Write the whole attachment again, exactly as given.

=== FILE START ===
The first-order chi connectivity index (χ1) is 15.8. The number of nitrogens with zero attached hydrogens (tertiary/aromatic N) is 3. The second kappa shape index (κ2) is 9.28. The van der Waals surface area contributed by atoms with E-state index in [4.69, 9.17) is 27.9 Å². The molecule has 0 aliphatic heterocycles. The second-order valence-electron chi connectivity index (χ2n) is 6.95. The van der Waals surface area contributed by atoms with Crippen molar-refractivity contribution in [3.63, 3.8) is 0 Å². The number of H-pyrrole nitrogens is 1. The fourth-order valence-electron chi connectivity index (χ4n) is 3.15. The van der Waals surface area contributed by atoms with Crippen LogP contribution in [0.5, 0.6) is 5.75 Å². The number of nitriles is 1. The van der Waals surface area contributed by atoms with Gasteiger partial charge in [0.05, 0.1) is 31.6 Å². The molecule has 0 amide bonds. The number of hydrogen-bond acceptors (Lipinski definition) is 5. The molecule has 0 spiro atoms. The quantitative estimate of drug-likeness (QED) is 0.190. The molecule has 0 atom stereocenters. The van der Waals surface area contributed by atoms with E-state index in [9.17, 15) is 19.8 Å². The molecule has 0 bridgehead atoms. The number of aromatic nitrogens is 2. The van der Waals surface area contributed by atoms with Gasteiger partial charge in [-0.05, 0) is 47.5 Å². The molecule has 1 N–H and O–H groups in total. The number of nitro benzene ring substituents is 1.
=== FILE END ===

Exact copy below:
The first-order chi connectivity index (χ1) is 15.8. The number of nitrogens with zero attached hydrogens (tertiary/aromatic N) is 3. The second kappa shape index (κ2) is 9.28. The van der Waals surface area contributed by atoms with E-state index in [4.69, 9.17) is 27.9 Å². The molecule has 0 aliphatic heterocycles. The second-order valence-electron chi connectivity index (χ2n) is 6.95. The van der Waals surface area contributed by atoms with Crippen molar-refractivity contribution in [3.63, 3.8) is 0 Å². The number of H-pyrrole nitrogens is 1. The fourth-order valence-electron chi connectivity index (χ4n) is 3.15. The van der Waals surface area contributed by atoms with Crippen LogP contribution in [0.5, 0.6) is 5.75 Å². The number of nitriles is 1. The van der Waals surface area contributed by atoms with Gasteiger partial charge in [0.05, 0.1) is 31.6 Å². The molecule has 0 amide bonds. The number of hydrogen-bond acceptors (Lipinski definition) is 5. The molecule has 0 spiro atoms. The quantitative estimate of drug-likeness (QED) is 0.190. The molecule has 0 atom stereocenters. The van der Waals surface area contributed by atoms with E-state index in [9.17, 15) is 19.8 Å². The molecule has 0 bridgehead atoms. The number of aromatic nitrogens is 2. The van der Waals surface area contributed by atoms with Gasteiger partial charge in [-0.05, 0) is 47.5 Å². The molecule has 1 N–H and O–H groups in total. The number of nitro benzene ring substituents is 1.